Burma banksFor offshore of the Mergui Archipelago lies a series of submerged mountaintops collectively known as the Burma Banks. Surrounded by open sea in all directions, these remote, widely separated reefs were not accurately plotted on nautical charts until they were extensively dived in the early 1990s. After a series of exploratory trips by several Phuket-based live-aboards, five banks were located. Other boats followed almost immediately, and the Burma Banks quickly became a popular dive destination.
There are four (or) five banks at burma bank. They are ...
|Location :||01' 02' 238 N
97' 01' 217 E
|Conditions :||The current here can be zero, but it can be very strong. Visibility can vary from 10m to 30m (33-100ft)|
|Average depth :||14m (46ft)|
|Maximum depth :||60m (200ft)|
Silvertip Bank is the most frequently visited of the banks. Covering about 1 sq km (0.4 sq miles), the bank is a flat platform with patches of dense hard corals and corals heads, as well as rock grottes and tunnels where soft corals perdominate.
The main attraction at the site, howere, is its sharks and there are plenty of them. Reef sharks here include Silvertips, Whitetips, Grey and Nurse Sharks, while oceanic visitors include Tiger Sharks and Hammerheads. Enoromous Whale Sharks are sometimes seen.
2. HARDFORD BANK
|Location :||01' 21' 988 N
97' 05' 473 E
|Conditions :||Visibility varies from 10m to 30m (33-100ft). Current ranges from zero to very syrong. This is the largest of the banks and in stronger currents you can drift-drive.|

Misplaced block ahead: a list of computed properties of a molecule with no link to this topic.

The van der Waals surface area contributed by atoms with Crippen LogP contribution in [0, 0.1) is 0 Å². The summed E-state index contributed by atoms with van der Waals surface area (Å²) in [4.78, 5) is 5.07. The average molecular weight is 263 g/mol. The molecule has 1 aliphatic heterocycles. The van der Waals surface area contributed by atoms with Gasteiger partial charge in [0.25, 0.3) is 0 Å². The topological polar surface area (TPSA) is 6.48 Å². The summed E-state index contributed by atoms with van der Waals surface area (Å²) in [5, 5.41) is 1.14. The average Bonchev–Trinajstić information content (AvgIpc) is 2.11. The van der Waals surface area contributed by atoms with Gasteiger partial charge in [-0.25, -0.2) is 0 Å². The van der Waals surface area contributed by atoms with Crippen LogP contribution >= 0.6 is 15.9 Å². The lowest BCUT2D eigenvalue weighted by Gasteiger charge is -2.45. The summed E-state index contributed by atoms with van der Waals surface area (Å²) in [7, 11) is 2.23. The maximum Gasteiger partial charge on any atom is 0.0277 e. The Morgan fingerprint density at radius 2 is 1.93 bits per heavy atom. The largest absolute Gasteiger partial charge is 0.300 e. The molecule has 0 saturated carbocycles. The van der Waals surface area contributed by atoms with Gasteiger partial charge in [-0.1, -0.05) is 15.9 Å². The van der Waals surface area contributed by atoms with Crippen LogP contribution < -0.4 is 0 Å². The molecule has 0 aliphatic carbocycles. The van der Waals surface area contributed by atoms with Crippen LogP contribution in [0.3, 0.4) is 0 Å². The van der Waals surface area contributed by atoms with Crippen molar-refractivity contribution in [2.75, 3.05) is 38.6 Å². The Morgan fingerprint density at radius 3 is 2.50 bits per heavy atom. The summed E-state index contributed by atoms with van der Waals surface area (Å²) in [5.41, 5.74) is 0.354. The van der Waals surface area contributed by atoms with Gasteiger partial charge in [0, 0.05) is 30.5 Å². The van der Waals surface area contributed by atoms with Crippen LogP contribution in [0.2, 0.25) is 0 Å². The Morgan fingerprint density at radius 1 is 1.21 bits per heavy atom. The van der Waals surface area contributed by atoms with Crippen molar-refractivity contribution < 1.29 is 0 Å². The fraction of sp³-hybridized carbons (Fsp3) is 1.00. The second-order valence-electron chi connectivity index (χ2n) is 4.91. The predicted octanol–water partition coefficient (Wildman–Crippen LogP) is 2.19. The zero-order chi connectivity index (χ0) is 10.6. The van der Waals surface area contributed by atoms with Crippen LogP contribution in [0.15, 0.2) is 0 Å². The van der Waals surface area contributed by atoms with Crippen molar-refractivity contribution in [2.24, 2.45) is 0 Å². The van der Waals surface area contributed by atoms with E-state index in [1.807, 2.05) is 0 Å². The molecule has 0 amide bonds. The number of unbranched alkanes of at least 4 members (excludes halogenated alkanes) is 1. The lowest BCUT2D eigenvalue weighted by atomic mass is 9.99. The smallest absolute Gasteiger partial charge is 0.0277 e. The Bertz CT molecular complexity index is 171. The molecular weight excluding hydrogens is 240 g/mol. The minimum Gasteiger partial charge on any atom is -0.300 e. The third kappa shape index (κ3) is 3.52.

|Average depth :||18m (60ft)|
|Maximum depth :||30m (100ft)|
The bank covers an area of almost 2 sq km (0.8 sq miles). Its plateau is the deepest of the four banks, averaging 18m (60ft), with sides sloping down to 30m (100ft), then a wall down to 300m (1000ft). The elevated section of this site is scattered with coral mounds, some rising to 12m (40ft) and being 5m (6ft) across. some are divided by impressive gullies and canyons wide enough for divers to pass through, seafans adrons their wall, and lesser star corals provide and undulating floor. Numerous sharks roam this site. Tawny Sharks are the msot common.
3.Coral Bank, Rainbow Bank:
|Location:||01' 05' 940 N
97' 51' 800E
|Condition :||Visibility varies from 10m to 30m|
|Average depth :||15m (50ft)|
|Maximum depth :||60m (200ft)|
The main reason people go to the B. Coral Bank, Rainbow Bank
Location anks is to see sharks. Altogether, at least nine species have been seen here, including rare encounters with tiger sharks and scalloped hammerheads. Others like grey reef and leopard sharks are not exactly rare, but sightings are infrequent. Reef whitetip sharks are probably the most common species at the Banks, yet they tend to be very shy, so most divers see them only from a distance. Perhaps the most approachable species are tawny nurse sharks, typically found resting under coral heads or patrolling lazily over the reeftop. Curious and unafraid, they often swim right up to divers, providing excellent photo opportunities. The real stars at the Banks, however, are silvertip sharks-.a species seldom seen elsewhere. Solid, powerfully built, yet supremely graceful, they move with the easy confidence that comes with being at the top of the food chain. Readily identified by the white edges on all their fins, these animals leave a lasting impression and are ample reason for visiting the Banks.